Hello, this is Richard Cohen from the flight deck. Look around you. If your plane was built by Boeing, get off immediately. It's possible the toilets won't flush and the seats won't recline and you could get your eardrums ruptured by the headphones. All this is possible because we now know that the plane was built by idiots. They can't tell the difference between a love affair and an illegal bribe.
The proof of that is the firing of Boeing's chief executive, Harry Stonecipher, for having an affair with a fellow employee. The woman did not report to Stonecipher, who neither promoted her nor changed her salary in any way. He worked at corporate headquarters in Chicago and she worked in Washington, D.C. Boeing examined the couple's expense accounts and e-mails and could find nothing illegal or improper or inhumane or anything other than inspiration in a Prince Charles and Camilla Parker Bowles kind of way -- he's 68 and she's 48 -- and still Stonecipher was fired. The company said it had to protect its reputation. For what, I might ask. For stupidity, it seems.
Boeing was already in a heap of trouble. In 2002 its finance chief was caught having illegal employment discussions with an important Pentagon official. The next year, the company disclosed it was under investigation for using supposedly secret documents from a competitor, Lockheed Martin, to win a contract. That cost it a cool billion in Air Force contracts. By the end of the year, the CEO, Phil Condit, was gone, and Stonecipher was summoned out of retirement and asked, among other things, to clean up the company's image. Then Cupid, probably using a Boeing heat-seeking missile, got him plumb in the heart.
In its statement, Boeing pointed out that Stonecipher's affair was "consensual," clearing him of everything from rape to sexual harassment. It also said that the affair "had no effect on the conduct of the company's business." Nonetheless, Stonecipher was fired on the front pages of The Post, the New York Times, the Wall Street Journal and every other newspaper of consequence -- and of course television networks of none. Boeing sacked and pillaged his reputation as thoroughly as it had his e-mail, where, it had been discovered by some snoop (no doubt already given a merit raise), that he had sent missives either of love or lust -- or something like that. I blush at the thought.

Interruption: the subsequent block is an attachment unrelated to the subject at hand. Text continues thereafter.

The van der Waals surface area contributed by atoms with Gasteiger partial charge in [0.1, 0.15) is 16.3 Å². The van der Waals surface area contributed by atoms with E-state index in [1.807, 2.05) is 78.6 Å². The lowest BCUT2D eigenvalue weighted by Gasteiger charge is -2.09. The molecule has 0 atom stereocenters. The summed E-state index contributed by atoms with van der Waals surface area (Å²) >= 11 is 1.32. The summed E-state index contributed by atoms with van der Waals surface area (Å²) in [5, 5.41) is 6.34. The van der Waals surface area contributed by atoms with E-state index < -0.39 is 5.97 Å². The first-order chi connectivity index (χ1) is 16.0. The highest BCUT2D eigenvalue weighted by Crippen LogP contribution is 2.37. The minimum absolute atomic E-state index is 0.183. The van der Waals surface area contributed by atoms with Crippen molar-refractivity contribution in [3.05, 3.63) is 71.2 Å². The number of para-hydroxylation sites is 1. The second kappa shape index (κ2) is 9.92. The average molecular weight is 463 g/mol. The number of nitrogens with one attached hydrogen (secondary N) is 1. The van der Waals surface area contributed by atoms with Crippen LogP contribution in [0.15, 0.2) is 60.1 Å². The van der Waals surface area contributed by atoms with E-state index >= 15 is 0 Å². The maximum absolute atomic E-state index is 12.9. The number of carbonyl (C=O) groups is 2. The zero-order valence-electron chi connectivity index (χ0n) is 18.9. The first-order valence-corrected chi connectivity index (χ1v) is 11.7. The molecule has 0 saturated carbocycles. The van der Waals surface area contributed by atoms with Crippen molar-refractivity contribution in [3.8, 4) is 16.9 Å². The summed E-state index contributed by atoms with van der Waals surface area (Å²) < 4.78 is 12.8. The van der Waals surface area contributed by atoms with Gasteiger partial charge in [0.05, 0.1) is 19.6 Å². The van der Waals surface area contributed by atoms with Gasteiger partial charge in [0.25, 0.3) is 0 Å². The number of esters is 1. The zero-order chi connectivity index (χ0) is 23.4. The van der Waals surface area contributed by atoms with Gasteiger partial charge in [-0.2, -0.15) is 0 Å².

Sex has become the Red Menace of our day. Where once it was okay to peek into windows and listen through the walls in hopes of seeing or hearing something un-American, it is now permissible to do the same in the great cause of keeping sex out of the workplace. It turns out that Stonecipher himself is the perfect apparatchik. Having been accused, he promptly confessed -- and praised his accusers for holding him to his own standards. (The Party is always right.) "We set -- hell, I set -- a higher standard here," he told the Wall Street Journal. "I violated my own standards. I used poor judgment." Oh, shut up!
The public and sporting ignominy of Harry Stonecipher is an appalling saga. Without any shame whatsoever, Boeing admits rooting through the CEO's e-mail and expense accounts. I know that the e-mail belongs to the company, but why not also tap his phone and open his mail? In principle, it's no different. After all, urgent steps have to be taken. Someone somewhere may be having sex -- and discussing it on company time. Better -- much better -- to stick to computer solitaire.
Boeing acts as if it narrowly averted disaster. "Everyone should know that if we see any improper activities, we will take decisive action," said the company's chairman, Lew Platt. But nowhere does he say what those improper activities were, and he seems to forget that he had already found that the affair "had no effect" on Boeing's business. Platt did say that the "facts reflected poorly on Harry's judgment and would impair his ability to lead the company," but I suppose that's always the case in these matters. It's all about losing your head, isn't it?
Boeing is confused. It conflated the bribing of federal officials and the theft of secret documents with an extramarital affair. It is the company's judgment, not Stonecipher's, that must be questioned. We now know it will sacrifice talent and demolish the dignity of a loyal employee for a cartoon version of moral purity. That won't fly and, given its judgment, it's a wonder its planes do.